I didn't know much about it. And I wished that I had known because I had it and I was like, oh gosh. And in my head, I'm thinking, not going to happen to me. I just felt totally oblivious. So when my son came along, I had a pretty traumatic birth, an unexpected C-section I was pushing not, you know, the labor itself was over 24 hours, but the actual pushing took place over a span of seven hours, which typically four is the max.
They don't usually let you go past four.
Yeah, I mean, I didn't even push it all. I was like, no, just I'll take that C-section when the doctor came in, he was like, oh, nothing's progressing. Do you want a c-sectopn? And I'm like, yeah, let's take one of those. I'll take it. So I didn't even push it all. So I can't even imagine four or seven hours.
No, I don't recommend it. It's not a good thing. Um, so the initial, like entry into motherhood, I just was completely spent, you know, and I was traumatized. I was totally like, oh, this is, I just pushed for seven hours and I still need a, C-section like major abdominal surgery. It's just, my recovery is really, really tough.
And that alone, I mean, how did you feel about that? Just even alone, because I know, I didn't mind a C-section because honestly I didn't want to have to push. I'll be honest. That seems like way too much work for me. Um, but there are people who really think that is so important in their birth process to give birth and that alone can be very traumatizing. You know? Do you feel like that played a little part in it or not really?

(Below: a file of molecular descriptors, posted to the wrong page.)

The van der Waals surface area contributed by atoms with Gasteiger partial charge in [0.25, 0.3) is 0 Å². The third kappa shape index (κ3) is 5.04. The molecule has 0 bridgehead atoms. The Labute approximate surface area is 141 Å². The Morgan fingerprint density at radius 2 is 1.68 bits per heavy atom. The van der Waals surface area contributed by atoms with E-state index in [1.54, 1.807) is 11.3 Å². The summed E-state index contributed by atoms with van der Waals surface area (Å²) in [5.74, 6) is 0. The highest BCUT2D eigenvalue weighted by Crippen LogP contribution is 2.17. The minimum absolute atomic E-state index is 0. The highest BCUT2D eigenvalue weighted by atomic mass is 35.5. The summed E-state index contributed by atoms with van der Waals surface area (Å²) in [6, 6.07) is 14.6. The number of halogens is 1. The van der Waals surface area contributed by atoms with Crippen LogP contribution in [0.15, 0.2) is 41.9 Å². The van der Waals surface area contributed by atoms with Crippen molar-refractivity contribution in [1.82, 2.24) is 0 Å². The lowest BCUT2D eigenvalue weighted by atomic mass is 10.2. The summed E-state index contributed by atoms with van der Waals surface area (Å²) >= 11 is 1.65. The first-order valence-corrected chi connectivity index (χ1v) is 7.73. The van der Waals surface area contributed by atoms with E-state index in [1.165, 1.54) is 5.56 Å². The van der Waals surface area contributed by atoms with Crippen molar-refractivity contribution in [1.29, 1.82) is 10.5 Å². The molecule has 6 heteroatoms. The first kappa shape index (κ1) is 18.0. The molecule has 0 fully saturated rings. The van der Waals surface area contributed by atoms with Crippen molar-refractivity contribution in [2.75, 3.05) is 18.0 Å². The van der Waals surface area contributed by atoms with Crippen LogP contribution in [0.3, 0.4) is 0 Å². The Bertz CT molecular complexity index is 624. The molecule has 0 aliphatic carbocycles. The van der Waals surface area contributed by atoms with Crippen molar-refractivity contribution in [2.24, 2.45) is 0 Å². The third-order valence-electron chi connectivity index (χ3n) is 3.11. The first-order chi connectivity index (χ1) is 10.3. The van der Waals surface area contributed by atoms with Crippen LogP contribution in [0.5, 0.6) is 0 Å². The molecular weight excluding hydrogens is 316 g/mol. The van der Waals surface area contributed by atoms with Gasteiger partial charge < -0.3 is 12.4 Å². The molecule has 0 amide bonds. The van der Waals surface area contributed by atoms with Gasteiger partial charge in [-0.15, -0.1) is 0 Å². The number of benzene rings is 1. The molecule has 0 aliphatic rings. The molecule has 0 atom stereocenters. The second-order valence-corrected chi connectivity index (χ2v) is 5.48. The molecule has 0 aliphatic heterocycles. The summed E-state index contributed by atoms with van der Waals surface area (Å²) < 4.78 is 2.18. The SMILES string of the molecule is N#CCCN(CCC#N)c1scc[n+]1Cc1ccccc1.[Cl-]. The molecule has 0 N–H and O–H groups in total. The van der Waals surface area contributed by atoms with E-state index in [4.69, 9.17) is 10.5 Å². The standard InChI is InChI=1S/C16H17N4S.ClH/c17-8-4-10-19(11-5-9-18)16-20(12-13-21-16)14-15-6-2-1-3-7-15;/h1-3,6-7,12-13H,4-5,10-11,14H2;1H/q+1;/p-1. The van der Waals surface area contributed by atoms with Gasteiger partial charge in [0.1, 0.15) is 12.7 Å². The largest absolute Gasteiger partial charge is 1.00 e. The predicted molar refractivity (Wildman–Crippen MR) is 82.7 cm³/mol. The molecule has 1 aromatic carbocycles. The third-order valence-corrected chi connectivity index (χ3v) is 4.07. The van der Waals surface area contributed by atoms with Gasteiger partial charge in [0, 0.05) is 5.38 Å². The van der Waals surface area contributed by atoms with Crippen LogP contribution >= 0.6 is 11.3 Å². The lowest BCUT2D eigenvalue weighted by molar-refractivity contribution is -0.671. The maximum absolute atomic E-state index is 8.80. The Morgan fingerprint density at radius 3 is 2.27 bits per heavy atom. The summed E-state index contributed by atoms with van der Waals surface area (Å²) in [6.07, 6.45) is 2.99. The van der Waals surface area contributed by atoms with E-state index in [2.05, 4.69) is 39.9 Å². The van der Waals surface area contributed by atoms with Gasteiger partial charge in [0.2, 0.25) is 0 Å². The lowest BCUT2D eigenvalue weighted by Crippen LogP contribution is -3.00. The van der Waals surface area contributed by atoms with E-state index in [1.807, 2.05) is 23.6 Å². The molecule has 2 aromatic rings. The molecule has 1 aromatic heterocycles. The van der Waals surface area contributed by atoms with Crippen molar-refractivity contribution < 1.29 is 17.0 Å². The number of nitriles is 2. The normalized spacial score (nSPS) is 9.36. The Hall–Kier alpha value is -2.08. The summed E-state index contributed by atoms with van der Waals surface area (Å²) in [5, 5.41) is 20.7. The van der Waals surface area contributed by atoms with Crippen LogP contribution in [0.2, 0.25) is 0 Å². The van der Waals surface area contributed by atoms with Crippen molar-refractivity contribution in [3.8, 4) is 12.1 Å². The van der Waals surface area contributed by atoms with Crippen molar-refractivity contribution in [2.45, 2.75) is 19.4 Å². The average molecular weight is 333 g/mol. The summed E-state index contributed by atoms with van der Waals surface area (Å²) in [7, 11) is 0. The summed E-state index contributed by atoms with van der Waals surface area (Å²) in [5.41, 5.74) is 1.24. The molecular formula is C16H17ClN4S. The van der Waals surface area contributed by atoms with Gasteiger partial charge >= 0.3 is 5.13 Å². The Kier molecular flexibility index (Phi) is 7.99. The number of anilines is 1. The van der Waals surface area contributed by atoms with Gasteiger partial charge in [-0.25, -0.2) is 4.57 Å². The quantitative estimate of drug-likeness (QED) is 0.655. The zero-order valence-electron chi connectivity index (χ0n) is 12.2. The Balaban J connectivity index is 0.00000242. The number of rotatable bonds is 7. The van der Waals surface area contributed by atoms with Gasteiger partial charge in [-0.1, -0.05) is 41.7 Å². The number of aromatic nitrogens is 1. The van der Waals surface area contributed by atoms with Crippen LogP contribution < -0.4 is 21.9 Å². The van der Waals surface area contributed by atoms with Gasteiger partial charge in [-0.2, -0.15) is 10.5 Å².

Oh yeah, for sure. I think that I felt like a failure in a lot of ways. Like, I really wanted to experience what it was like to give birth. Um, I wanted to do it like medication free. I was one of those. I thought I'm going to experience all these things. And like, I really, like I said, I just was really looking forward to being a mom. But when, um, that all happen and then I had the really laborious recovery and other recovery was in some ways worse.
Well, especially after pushing for so long.
Versus me where I'm just like, no, sign me up for the C-section. There was no pushing, no tear and no damage. Really. I was just ready to go. Um, so I can only imagine that played a part of also just taking a longer time to recover.
Right. Just overall exhaustion. And then I just, I was very emotional. I have a lot of unexplained emotion of overwhelming sadness and that was in the first few weeks. And then what was interesting to me, cause you said, I don't know much about postpartum depression and you think about sadness. That's what I was thinking too. Um, and in the first couple of weeks I dismissed any sadness. I felt as baby blues, because you hear you're going to experience baby blues during those first two weeks expect that emotional roller coaster it's no big deal.
And if it lasts beyond that, then you should be concerned. Well, it didn't last beyond that. I didn't feel sad, but I also didn't feel happy and I didn't feel much of anything. So what I describe it as like this great, nothingness kind of took over me. I mean, I'm an eighties kid and I loved the never ending story.
Like that was one of my favorite movies growing up. And you think about this, the nothing in which was this Wolf that came and just made everything disappear and not matter. And I just, the imagery of that, I literally never thought about it until this very moment. Really. Um, it's truly, for me, the imagery, I always sort of liken it to and I talk about it in the book is being underwater where everything's kind of muted. Everything is a little bit slower.
Everything, um, feels like you're on fire. You know, like if your lungs are burning type of thing underneath everything else. Yeah. I was drowning. Yeah.